Angewandte Chemie International Edition

Cover image for Vol. 56 Issue 23

Editor: Peter Gölitz, Deputy Editors: Neville Compton, Haymo Ross

Online ISSN: 1521-3773

Associated Title(s): Angewandte Chemie, Chemistry - A European Journal, Chemistry – An Asian Journal, ChemistryOpen, ChemPhotoChem, ChemPlusChem, Zeitschrift für Chemie

For full article and contact information, see Angew. Chem. Int. Ed. 2002, 41 (20), 3878 - 3881

No. 20/2002

Communication through Cellular Walls

Synthetic receptor system mimics
transmission of biological signals

Living organisms are made of individual cells that are separated from their environment by a lipid membrane. In order to have a meaningful coexistence, these cells must communicate with each other. For example, hormones are messenger compounds that carry information throughout the body. It is not necessary for these messenger molecules to gain entrance into the interior of the cell in order to "deliver" their message; communication can also occur through the cell wall - like a knock.

A British research team led by Christopher A. Hunter and Nicholas H. Williams of the University of Sheffield has been able to recreate such a signal transmission system using relatively simple chemical compounds. The artificial transmitter works according to the following principle: Synthetic receptors are embedded in a membrane made of artificial vesicles. A vesicle is a bubble of liquid surrounded by a membrane. The receptors consist of rod-shaped molecules with reactive groups at both ends, which protrude from the membrane. Half of the receptors have a small dye molecule coupled to the end that is inside the vesicle. Next, the messenger molecules are introduced. These cause the endgroups on the exterior surface to react with each other, coupling the receptors together, pair by pair, into dimers. This causes the coupled receptors’ endgroups on the interior of the vesicle to come very near each other - near enough that they too can now react. Under the conditions inside the vesicle a reaction can only occur between one endgroup with and one endgroup without a dye molecule. This causes the dye to be split off and released into the vesicle - as the receptor system’s reply to the exterior messenger. In principle, this could now trigger further steps in a signal cascade.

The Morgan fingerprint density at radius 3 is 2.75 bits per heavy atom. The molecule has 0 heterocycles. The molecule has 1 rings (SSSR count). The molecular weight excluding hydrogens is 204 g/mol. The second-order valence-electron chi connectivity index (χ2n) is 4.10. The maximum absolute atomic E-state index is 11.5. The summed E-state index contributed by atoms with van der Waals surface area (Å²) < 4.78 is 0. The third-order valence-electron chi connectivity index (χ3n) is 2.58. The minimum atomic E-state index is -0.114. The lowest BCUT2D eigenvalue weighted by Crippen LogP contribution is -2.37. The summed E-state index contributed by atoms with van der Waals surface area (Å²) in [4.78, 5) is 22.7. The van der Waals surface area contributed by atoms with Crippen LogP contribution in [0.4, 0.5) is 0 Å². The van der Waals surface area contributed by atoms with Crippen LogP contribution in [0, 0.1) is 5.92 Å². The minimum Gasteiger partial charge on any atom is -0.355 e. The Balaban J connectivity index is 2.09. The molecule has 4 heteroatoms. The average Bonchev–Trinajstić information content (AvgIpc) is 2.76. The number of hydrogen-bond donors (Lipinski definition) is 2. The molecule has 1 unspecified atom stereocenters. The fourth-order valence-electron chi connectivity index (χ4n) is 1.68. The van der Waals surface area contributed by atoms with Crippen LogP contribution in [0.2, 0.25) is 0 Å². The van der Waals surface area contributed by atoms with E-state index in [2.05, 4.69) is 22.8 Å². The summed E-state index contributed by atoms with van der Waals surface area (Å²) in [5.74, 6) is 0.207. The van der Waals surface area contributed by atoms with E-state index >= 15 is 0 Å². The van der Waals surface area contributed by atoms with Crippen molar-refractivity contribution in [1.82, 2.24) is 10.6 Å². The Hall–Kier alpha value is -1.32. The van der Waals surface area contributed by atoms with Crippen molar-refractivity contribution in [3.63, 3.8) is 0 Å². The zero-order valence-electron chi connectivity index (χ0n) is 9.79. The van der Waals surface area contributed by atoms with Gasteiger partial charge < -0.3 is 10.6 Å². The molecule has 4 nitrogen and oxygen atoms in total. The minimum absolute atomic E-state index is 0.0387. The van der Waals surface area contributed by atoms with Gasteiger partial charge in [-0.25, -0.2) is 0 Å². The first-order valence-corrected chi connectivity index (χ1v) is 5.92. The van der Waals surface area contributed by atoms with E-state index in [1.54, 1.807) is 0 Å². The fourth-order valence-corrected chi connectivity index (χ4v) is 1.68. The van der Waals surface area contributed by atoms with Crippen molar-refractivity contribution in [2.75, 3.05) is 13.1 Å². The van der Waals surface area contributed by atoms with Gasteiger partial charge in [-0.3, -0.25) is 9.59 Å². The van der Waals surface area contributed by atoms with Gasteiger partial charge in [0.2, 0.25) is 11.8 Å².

The concept of a vesicle that reacts to its environment could be used for the development of "intelligent" transport systems for pharmaceutical agents. An inactive drug precursor could thus be injected while enclosed in vesicles. A messenger molecule that occurs only in the target organ or in diseased tissue could then start off a catalytic reaction within the vesicle, converting the precursor to the active drug right on the spot. When the contents of the vesicles are released, healthy cells are only exposed to the inactive precursor substance, while the diseased cells get the effective medicine.

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